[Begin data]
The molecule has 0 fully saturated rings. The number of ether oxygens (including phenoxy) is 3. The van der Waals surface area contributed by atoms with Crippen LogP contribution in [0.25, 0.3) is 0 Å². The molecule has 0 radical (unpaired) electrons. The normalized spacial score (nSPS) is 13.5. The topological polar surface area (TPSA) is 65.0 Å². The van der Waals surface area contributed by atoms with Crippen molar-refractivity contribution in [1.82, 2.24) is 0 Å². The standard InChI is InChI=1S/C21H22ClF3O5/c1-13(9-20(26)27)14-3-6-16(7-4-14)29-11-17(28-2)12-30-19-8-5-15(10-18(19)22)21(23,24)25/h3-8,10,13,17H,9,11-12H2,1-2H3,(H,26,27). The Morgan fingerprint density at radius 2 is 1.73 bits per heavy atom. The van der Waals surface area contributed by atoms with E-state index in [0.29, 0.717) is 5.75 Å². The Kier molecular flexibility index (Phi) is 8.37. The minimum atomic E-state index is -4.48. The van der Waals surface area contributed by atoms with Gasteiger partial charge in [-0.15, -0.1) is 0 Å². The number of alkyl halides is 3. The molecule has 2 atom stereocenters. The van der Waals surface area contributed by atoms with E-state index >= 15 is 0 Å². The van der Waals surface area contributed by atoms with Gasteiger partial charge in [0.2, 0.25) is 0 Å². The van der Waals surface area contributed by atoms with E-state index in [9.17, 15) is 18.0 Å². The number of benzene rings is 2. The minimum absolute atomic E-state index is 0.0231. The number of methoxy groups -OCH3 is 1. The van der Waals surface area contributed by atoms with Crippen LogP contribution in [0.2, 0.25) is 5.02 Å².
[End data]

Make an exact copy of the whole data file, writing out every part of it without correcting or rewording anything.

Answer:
The molecule has 0 fully saturated rings. The number of ether oxygens (including phenoxy) is 3. The van der Waals surface area contributed by atoms with Crippen LogP contribution in [0.25, 0.3) is 0 Å². The molecule has 0 radical (unpaired) electrons. The normalized spacial score (nSPS) is 13.5. The topological polar surface area (TPSA) is 65.0 Å². The van der Waals surface area contributed by atoms with Crippen molar-refractivity contribution in [1.82, 2.24) is 0 Å². The standard InChI is InChI=1S/C21H22ClF3O5/c1-13(9-20(26)27)14-3-6-16(7-4-14)29-11-17(28-2)12-30-19-8-5-15(10-18(19)22)21(23,24)25/h3-8,10,13,17H,9,11-12H2,1-2H3,(H,26,27). The Morgan fingerprint density at radius 2 is 1.73 bits per heavy atom. The van der Waals surface area contributed by atoms with E-state index in [0.29, 0.717) is 5.75 Å². The Kier molecular flexibility index (Phi) is 8.37. The minimum atomic E-state index is -4.48. The van der Waals surface area contributed by atoms with Gasteiger partial charge in [-0.15, -0.1) is 0 Å². The number of alkyl halides is 3. The molecule has 2 atom stereocenters. The van der Waals surface area contributed by atoms with E-state index >= 15 is 0 Å². The van der Waals surface area contributed by atoms with Gasteiger partial charge in [0.2, 0.25) is 0 Å². The van der Waals surface area contributed by atoms with E-state index in [9.17, 15) is 18.0 Å². The number of benzene rings is 2. The minimum absolute atomic E-state index is 0.0231. The number of methoxy groups -OCH3 is 1. The van der Waals surface area contributed by atoms with Crippen LogP contribution in [0.2, 0.25) is 5.02 Å².